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Outcome of the European Union Referendum - Motion to Take Note

Part of the debate – in the House of Lords at 1:58 pm on 5th July 2016.

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Photo of Lord Lamont of Lerwick Lord Lamont of Lerwick Conservative 1:58 pm, 5th July 2016

My Lords, I agree with the noble Lord, Lord Armstrong, on one point: we should not turn our back on Europe. I hope we will have co-operation with Europe, but that is not the same thing as leaving the European Union. While I do not share the gloom of the noble Lord, Lord Armstrong, I confess to a degree of shock on the day after the referendum: shock that the side I had supported had won when I was not entirely confident that it would, and a much greater shock that so many people refused to accept the verdict of the people. There was far too much talk about reversing the result. I was stunned by the intervention of the former Prime Minister Tony Blair, complaining that the result of the referendum had been voted for by only 51.7% of the electorate. This compares with the 43.9% who voted for him, about which he never complained at any time. If we do not accept the result of this referendum, there will be a real awakening of bitterness next time.

I campaigned and voted for the leave side, partly because I have long been sceptical about the allegedly unique benefits we are supposed to get from Europe. More importantly, I am totally opposed to political union, progress towards which seems to me to be going down a blind alley with a dead end. If Europe wants political co-operation, that is one thing, and it should be on an evolutionary basis. It should not be engineered and manipulated by an elite with its own agenda. Europe is an entity without a demos and, thus, it is without the potential for real democracy. Various speakers have referred to their own sense of European identity. Europe has a weak common identity compared with the nation state, which has a strong sense of identity, plenty of life in it and plenty of legitimacy left in it as well.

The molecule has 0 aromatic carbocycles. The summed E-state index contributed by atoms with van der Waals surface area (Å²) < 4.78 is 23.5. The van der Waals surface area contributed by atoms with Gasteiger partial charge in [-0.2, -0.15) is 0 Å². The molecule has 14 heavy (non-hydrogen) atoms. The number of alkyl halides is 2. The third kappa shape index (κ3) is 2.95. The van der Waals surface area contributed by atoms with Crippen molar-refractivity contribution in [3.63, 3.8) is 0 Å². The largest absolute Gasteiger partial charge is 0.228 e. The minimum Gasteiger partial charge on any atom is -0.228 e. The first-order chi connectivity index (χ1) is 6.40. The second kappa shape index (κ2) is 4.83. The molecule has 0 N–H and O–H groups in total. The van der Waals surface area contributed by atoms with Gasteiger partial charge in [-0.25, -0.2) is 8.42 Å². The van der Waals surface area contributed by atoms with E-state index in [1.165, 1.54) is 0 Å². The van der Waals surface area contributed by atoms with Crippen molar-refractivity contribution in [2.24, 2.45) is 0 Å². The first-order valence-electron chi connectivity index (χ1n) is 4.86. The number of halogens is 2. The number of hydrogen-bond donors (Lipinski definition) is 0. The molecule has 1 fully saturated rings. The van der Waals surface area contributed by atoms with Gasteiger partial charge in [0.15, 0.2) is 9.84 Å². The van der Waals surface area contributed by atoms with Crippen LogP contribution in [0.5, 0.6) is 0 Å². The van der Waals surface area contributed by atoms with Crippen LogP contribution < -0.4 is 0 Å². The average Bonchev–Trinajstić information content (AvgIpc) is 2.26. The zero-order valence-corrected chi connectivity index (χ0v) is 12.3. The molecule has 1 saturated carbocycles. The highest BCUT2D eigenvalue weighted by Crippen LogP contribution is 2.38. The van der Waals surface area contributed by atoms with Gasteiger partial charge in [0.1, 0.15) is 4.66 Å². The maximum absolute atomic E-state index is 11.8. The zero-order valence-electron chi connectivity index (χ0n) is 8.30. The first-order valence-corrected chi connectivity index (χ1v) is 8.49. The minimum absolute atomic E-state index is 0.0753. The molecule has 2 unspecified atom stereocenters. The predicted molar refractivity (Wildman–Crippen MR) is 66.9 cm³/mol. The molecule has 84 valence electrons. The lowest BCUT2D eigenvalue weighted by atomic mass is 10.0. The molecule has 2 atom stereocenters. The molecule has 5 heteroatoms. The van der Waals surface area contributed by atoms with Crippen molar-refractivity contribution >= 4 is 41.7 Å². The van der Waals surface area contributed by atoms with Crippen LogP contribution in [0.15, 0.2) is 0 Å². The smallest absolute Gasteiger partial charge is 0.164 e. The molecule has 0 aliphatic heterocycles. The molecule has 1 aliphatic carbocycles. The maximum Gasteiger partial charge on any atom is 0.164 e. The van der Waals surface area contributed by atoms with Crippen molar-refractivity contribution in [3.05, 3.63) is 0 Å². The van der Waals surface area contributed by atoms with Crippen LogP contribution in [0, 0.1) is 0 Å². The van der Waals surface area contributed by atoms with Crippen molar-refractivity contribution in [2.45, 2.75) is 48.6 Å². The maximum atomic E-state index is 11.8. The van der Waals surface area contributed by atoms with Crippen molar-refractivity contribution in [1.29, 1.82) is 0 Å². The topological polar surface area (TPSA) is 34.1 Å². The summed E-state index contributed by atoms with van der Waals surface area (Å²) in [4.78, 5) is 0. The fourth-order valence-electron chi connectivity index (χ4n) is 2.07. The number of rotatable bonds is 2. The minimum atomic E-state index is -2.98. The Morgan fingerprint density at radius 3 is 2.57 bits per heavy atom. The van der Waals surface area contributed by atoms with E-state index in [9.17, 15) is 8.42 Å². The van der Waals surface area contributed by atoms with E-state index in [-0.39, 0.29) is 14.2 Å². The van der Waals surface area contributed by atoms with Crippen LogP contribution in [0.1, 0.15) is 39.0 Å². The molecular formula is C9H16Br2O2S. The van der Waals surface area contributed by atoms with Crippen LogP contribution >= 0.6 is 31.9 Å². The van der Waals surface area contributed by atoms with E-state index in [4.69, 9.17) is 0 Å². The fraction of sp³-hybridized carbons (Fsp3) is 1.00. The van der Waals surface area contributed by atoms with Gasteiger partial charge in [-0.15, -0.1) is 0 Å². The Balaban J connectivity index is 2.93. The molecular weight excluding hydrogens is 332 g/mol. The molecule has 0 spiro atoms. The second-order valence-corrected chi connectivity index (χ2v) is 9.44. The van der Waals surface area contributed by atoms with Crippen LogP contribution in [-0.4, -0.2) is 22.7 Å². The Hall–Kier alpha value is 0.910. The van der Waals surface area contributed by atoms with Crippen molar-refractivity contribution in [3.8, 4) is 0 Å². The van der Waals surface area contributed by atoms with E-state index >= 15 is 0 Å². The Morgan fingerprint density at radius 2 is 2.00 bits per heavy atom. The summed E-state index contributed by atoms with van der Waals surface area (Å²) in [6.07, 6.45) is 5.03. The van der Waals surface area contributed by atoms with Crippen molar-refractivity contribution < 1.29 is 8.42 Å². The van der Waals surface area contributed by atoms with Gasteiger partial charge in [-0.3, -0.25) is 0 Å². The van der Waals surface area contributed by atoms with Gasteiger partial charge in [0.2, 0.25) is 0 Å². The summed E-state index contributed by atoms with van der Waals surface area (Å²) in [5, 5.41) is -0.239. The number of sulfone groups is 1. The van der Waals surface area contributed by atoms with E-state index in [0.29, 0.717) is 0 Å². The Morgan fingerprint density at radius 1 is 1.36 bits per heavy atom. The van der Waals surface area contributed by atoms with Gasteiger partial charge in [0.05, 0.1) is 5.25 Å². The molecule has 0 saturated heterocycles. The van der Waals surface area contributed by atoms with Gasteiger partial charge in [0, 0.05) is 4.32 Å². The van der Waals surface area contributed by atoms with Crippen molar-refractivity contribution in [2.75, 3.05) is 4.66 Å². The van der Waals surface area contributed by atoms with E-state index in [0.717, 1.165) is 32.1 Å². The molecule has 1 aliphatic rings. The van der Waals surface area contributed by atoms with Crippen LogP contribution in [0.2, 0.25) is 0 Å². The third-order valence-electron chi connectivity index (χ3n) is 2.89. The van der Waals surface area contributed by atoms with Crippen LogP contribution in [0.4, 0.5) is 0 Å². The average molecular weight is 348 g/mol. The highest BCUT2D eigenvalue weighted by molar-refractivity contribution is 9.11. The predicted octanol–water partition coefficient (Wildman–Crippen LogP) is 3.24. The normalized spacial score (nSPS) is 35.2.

I agree with the most reverend Primate the Archbishop of Canterbury and the noble Baroness, Lady Smith; I do not believe the status of EU nationals residing in this country and working in this country ought to be a bargaining chip in the negotiations at all. That ought to have been cleared up already. I also agree with the most reverend Primate, the noble Baroness and others, who have very forthrightly condemned the attacks on Polish and other immigrant communities. This is totally unacceptable and must be roundly condemned. At the same time, it is totally wrong to label people who have legitimate concerns about immigration as racist. That seems to me an extremely dangerous thing to do. If we do not listen to concerns about the pressures of population, the pressures on the housing market and the effects on the lower-paid, we are making a great and serious mistake. It is clear from the referendum results in individual areas that there was a very firm rejection of complete free movement of labour. This issue will not go away and will have to be addressed.